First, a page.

What is a CD?
A CD is a certificate of deposit that you keep at a bank. When people ask “how do CDs work,” the elements of a certificate of deposit are quite simple. You deposit funds with a bank for a set number of months or years, during which time you cannot access to the withdraw the funds without paying a penalty.In exchange for leaving your funds with the bank, the banks pay you an interest rate.
The best certificate of deposit will pay a higher interest rate the longer the term of your certificate of deposit. Most CDs have fixed interest rates, rather than variable interest rates, so you will always know the yield you will earn with a certificate of deposit.
Most CDs are FDIC-insured by the Federal Deposit Insurance Corporation for up to $250,000.
When do you need a certificate of deposit?
A certificate of deposit makes sense if you want to earn a high interest yield that is higher than a high yield savings account. However, you have to be ok not accessing any of the funds for the entire duration of your certificate of deposit. Otherwise, you will pay a penalty, which defeats the purpose of a certificate of deposit, which is to earn interest.
Therefore, you can think of a certificate of deposit as a way to earn a guaranteed return on your funds. While you cannot access your funds, the bank will use your funds to make loans or make other investments during the duration of your CD term. Therefore, the bank is essentially borrowing funds from you, and using your funds temporarily while paying you a borrowing cost represented by the interest rate.
The Best CDs are a low risk option with a low reward to help reach your savings goals.
How are the best CDs different than the best savings accounts?
When people ask “what is a CD account,” they also like to understand the difference between a certificate of deposit and savings accounts.
Here are the primary differences:
Certificate of Deposit: If you want to know how CDs work, a certificate of deposit is a savings tool and financial product that pays you a yield for leaving your money deposited with a bank. The bank will pay you a higher yield than a savings account in exchange for you not having access to your funds for the CD term. If you compare a savings account and CD, you will find that you cannot withdraw funds from a CD without paying a penalty. Therefore, if you are looking for liquidity and want access to your savings, then a savings account makes more sense. If you don’t need the funds and want to earn a higher, fixed return, then a CD may make more sense. Both a savings account and CD typically earn less than investing in the stock market based on historical average returns, although the stock market comes with more relative risk.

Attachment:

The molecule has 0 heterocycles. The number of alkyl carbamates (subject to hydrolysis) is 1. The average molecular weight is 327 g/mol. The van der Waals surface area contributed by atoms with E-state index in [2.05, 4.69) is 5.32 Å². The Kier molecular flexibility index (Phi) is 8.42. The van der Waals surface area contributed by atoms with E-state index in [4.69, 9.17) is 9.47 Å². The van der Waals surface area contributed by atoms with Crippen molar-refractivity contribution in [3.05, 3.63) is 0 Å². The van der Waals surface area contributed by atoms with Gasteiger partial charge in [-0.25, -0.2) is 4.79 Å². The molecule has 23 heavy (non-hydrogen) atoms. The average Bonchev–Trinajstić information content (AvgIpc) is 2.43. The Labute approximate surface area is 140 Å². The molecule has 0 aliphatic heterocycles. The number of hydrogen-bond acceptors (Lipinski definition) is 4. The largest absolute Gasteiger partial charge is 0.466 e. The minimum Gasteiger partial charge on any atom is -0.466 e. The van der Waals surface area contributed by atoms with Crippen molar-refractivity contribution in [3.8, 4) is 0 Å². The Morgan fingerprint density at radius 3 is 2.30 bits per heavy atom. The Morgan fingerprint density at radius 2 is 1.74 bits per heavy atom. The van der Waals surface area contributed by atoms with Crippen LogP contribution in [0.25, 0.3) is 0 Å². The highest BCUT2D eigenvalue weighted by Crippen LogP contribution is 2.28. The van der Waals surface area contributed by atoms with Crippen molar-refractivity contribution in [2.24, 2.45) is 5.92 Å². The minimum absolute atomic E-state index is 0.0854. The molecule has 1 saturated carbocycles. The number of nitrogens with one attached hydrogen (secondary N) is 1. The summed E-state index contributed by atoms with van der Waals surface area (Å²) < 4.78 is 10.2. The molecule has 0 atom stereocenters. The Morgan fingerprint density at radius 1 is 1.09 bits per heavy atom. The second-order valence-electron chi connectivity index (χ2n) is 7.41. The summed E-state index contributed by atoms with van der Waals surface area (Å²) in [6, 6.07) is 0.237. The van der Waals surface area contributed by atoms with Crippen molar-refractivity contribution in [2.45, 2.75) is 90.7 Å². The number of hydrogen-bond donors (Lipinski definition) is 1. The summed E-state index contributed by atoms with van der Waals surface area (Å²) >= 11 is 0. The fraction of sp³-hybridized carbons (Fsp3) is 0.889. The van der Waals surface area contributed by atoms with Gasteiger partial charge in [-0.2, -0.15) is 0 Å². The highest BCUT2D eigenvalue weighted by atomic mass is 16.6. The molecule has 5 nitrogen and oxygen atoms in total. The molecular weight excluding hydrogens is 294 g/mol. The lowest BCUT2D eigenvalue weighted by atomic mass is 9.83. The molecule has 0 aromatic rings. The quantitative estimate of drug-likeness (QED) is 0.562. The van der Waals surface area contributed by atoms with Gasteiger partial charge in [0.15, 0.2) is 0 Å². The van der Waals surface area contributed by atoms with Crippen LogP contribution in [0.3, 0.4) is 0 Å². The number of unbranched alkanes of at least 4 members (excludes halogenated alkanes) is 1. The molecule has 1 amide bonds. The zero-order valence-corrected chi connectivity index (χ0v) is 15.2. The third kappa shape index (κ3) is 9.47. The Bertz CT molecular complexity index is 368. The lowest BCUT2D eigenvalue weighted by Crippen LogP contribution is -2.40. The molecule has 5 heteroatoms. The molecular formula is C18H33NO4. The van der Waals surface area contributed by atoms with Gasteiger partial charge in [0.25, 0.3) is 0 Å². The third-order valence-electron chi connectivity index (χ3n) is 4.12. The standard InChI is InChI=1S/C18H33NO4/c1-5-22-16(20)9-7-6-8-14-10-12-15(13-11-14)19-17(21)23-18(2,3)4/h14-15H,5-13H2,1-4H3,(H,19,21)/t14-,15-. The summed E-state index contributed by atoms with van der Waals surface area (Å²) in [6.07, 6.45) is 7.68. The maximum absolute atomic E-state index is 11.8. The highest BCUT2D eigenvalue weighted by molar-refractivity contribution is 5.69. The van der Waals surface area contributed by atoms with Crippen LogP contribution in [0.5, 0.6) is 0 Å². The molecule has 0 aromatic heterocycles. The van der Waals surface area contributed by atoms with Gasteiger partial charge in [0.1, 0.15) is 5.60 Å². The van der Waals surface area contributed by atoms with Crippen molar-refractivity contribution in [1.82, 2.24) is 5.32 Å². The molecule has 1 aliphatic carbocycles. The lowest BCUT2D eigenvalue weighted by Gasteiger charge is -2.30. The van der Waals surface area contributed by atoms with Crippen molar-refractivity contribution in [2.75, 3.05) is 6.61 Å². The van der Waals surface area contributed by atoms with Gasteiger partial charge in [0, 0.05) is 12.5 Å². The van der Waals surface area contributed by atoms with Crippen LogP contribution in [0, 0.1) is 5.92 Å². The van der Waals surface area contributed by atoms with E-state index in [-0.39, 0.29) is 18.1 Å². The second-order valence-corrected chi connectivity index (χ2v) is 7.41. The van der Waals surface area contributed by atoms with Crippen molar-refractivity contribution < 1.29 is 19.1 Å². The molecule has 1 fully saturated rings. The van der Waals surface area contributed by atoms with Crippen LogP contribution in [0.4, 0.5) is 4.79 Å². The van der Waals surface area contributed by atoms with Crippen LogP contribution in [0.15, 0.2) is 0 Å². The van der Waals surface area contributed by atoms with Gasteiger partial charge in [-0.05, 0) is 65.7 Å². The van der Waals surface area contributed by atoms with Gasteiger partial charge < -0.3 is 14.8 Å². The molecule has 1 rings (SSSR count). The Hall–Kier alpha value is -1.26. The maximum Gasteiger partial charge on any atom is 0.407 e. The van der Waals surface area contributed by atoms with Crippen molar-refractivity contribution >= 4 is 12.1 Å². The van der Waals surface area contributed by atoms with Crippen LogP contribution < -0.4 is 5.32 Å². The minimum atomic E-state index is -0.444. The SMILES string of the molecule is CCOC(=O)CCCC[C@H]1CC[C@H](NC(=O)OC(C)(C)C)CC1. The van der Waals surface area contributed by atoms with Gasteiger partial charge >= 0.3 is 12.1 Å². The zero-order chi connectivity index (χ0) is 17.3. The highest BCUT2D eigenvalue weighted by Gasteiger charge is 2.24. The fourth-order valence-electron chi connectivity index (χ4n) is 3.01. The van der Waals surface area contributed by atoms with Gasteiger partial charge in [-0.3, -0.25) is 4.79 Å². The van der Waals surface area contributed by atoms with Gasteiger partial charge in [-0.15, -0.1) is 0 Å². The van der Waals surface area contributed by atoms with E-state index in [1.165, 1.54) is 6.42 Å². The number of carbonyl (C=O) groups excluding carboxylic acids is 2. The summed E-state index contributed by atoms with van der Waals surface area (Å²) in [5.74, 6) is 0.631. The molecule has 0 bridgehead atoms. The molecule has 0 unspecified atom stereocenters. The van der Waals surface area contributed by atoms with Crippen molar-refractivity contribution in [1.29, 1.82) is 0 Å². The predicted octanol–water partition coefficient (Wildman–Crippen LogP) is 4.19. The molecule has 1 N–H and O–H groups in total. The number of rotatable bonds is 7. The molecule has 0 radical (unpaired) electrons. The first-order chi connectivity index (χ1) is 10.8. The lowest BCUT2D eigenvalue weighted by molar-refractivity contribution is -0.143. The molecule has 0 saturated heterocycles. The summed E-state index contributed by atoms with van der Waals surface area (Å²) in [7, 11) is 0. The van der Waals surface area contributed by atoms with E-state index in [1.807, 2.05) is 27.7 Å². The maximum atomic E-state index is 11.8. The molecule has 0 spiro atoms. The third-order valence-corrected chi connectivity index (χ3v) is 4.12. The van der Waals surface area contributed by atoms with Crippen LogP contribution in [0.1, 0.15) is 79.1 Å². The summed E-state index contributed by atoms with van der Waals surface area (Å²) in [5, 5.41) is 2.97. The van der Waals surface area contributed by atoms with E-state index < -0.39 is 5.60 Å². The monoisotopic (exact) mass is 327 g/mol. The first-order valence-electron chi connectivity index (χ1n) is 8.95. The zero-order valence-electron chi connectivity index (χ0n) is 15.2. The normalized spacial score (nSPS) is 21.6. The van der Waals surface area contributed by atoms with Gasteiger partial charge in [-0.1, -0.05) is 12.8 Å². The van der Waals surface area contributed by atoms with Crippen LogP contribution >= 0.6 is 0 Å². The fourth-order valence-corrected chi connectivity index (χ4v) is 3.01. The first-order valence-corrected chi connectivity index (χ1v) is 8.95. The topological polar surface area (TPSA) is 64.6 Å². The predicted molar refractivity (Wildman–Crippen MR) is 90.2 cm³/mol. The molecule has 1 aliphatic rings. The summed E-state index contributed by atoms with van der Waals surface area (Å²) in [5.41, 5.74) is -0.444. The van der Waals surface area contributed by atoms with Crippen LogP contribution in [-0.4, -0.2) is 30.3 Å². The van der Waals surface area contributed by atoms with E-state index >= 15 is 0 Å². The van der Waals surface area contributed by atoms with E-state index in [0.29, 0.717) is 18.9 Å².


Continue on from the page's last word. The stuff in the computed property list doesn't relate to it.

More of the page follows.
Online Savings Account: An online savings account offers a highyield,typically has no monthly fee and provides access to funds when you need them. The best savings accounts can offer higher annual percentage yield (APY) because the bank saves costs by not having additional or any physical branches to support online saving accounts. The primary difference between a savings account and a certificate of deposit is that the funds from a CD cannot be accessed during the term of the CD. A savings account is a great option if you are comfortable with mobile and online banking, and need access to your funds on a regular basis.
How do you find the best CD accounts?
You can find the best certificate of deposit here on Make Lemonade. Make Lemonade not only helps you understand what is a CD and a certificate of deposit definition, but also includes our list of the best certificate of deposit for you.
Then you can open a certificate of deposit directly through Make Lemonade with one of our partners. It’s easy to apply for a certificate of deposit. All you will need to provide is basic information such as you name, Social Security Number, driver’s license and other contact information.
Best CDs For 2018
Make Lemonade is not a lender, broker or investment adviser. We are a free, independent and unbiased website to help empower you to make more informed financial decisions. The rates and terms contained herein are estimates, net of autopay (if applicable) and may change at any time and/or differ from your final rate and terms. For disclosures from SoFi, please click here. For disclosures from College Ave, please click here. For more information, please see our Advertiser Disclosure.